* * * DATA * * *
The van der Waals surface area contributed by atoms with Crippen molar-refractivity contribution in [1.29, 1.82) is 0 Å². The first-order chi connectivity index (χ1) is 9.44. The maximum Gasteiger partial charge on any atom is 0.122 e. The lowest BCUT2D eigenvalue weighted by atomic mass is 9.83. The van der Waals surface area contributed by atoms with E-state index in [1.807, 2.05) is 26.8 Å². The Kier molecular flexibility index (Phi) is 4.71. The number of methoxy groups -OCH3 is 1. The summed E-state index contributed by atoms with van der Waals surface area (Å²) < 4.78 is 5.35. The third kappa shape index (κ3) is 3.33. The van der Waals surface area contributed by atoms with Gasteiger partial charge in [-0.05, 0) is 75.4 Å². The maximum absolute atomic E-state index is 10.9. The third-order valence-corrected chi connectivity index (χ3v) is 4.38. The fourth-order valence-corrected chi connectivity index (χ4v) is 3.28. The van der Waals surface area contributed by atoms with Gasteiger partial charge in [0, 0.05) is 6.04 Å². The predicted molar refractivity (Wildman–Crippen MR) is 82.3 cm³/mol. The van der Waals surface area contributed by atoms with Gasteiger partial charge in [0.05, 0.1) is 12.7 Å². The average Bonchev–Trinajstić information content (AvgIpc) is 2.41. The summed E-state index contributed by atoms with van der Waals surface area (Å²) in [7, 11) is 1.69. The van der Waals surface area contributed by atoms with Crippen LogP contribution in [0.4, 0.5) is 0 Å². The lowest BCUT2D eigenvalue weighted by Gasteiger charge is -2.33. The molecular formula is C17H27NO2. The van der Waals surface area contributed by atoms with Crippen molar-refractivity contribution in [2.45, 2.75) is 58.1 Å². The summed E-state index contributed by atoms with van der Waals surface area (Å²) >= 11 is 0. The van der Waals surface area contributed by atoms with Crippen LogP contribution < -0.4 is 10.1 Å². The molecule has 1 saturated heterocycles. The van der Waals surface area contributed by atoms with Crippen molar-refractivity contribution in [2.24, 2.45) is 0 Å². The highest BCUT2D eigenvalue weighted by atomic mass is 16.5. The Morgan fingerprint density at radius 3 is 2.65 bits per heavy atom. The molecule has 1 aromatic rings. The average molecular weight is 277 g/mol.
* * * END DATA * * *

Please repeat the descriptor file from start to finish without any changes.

The van der Waals surface area contributed by atoms with Crippen molar-refractivity contribution in [1.29, 1.82) is 0 Å². The first-order chi connectivity index (χ1) is 9.44. The maximum Gasteiger partial charge on any atom is 0.122 e. The lowest BCUT2D eigenvalue weighted by atomic mass is 9.83. The van der Waals surface area contributed by atoms with E-state index in [1.807, 2.05) is 26.8 Å². The Kier molecular flexibility index (Phi) is 4.71. The number of methoxy groups -OCH3 is 1. The summed E-state index contributed by atoms with van der Waals surface area (Å²) < 4.78 is 5.35. The third kappa shape index (κ3) is 3.33. The van der Waals surface area contributed by atoms with Gasteiger partial charge in [-0.05, 0) is 75.4 Å². The maximum absolute atomic E-state index is 10.9. The third-order valence-corrected chi connectivity index (χ3v) is 4.38. The fourth-order valence-corrected chi connectivity index (χ4v) is 3.28. The van der Waals surface area contributed by atoms with Gasteiger partial charge in [0, 0.05) is 6.04 Å². The predicted molar refractivity (Wildman–Crippen MR) is 82.3 cm³/mol. The van der Waals surface area contributed by atoms with Gasteiger partial charge in [0.05, 0.1) is 12.7 Å². The average Bonchev–Trinajstić information content (AvgIpc) is 2.41. The summed E-state index contributed by atoms with van der Waals surface area (Å²) in [7, 11) is 1.69. The van der Waals surface area contributed by atoms with Crippen LogP contribution in [0.4, 0.5) is 0 Å². The lowest BCUT2D eigenvalue weighted by Gasteiger charge is -2.33. The molecular formula is C17H27NO2. The van der Waals surface area contributed by atoms with Crippen molar-refractivity contribution in [2.45, 2.75) is 58.1 Å². The summed E-state index contributed by atoms with van der Waals surface area (Å²) >= 11 is 0. The van der Waals surface area contributed by atoms with Crippen LogP contribution < -0.4 is 10.1 Å². The molecule has 1 saturated heterocycles. The van der Waals surface area contributed by atoms with Crippen molar-refractivity contribution in [2.24, 2.45) is 0 Å². The highest BCUT2D eigenvalue weighted by atomic mass is 16.5. The Morgan fingerprint density at radius 3 is 2.65 bits per heavy atom. The molecule has 1 aromatic rings. The average molecular weight is 277 g/mol.